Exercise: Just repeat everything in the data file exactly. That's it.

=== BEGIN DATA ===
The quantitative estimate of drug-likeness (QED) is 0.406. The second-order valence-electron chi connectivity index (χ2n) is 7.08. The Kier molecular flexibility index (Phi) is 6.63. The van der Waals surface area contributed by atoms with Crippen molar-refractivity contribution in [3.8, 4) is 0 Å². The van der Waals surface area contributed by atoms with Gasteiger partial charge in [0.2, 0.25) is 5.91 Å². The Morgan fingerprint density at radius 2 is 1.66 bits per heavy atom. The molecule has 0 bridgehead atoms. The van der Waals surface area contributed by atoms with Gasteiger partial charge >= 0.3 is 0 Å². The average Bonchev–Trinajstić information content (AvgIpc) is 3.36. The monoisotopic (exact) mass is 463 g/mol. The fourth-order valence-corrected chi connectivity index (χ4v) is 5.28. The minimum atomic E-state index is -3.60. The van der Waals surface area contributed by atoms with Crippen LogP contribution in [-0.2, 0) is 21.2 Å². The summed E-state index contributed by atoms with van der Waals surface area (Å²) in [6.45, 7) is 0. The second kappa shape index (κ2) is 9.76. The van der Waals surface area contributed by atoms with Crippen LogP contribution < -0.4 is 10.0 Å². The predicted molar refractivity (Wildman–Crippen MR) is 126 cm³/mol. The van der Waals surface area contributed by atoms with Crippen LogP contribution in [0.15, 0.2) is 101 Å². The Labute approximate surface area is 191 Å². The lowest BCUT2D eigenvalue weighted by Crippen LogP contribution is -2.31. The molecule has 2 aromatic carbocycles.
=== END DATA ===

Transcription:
The quantitative estimate of drug-likeness (QED) is 0.406. The second-order valence-electron chi connectivity index (χ2n) is 7.08. The Kier molecular flexibility index (Phi) is 6.63. The van der Waals surface area contributed by atoms with Crippen molar-refractivity contribution in [3.8, 4) is 0 Å². The van der Waals surface area contributed by atoms with Gasteiger partial charge in [0.2, 0.25) is 5.91 Å². The Morgan fingerprint density at radius 2 is 1.66 bits per heavy atom. The molecule has 0 bridgehead atoms. The van der Waals surface area contributed by atoms with Gasteiger partial charge >= 0.3 is 0 Å². The average Bonchev–Trinajstić information content (AvgIpc) is 3.36. The monoisotopic (exact) mass is 463 g/mol. The fourth-order valence-corrected chi connectivity index (χ4v) is 5.28. The minimum atomic E-state index is -3.60. The van der Waals surface area contributed by atoms with Crippen LogP contribution in [-0.2, 0) is 21.2 Å². The summed E-state index contributed by atoms with van der Waals surface area (Å²) in [6.45, 7) is 0. The second kappa shape index (κ2) is 9.76. The van der Waals surface area contributed by atoms with Crippen LogP contribution < -0.4 is 10.0 Å². The predicted molar refractivity (Wildman–Crippen MR) is 126 cm³/mol. The van der Waals surface area contributed by atoms with Crippen LogP contribution in [0.15, 0.2) is 101 Å². The Labute approximate surface area is 191 Å². The lowest BCUT2D eigenvalue weighted by Crippen LogP contribution is -2.31. The molecule has 2 aromatic carbocycles.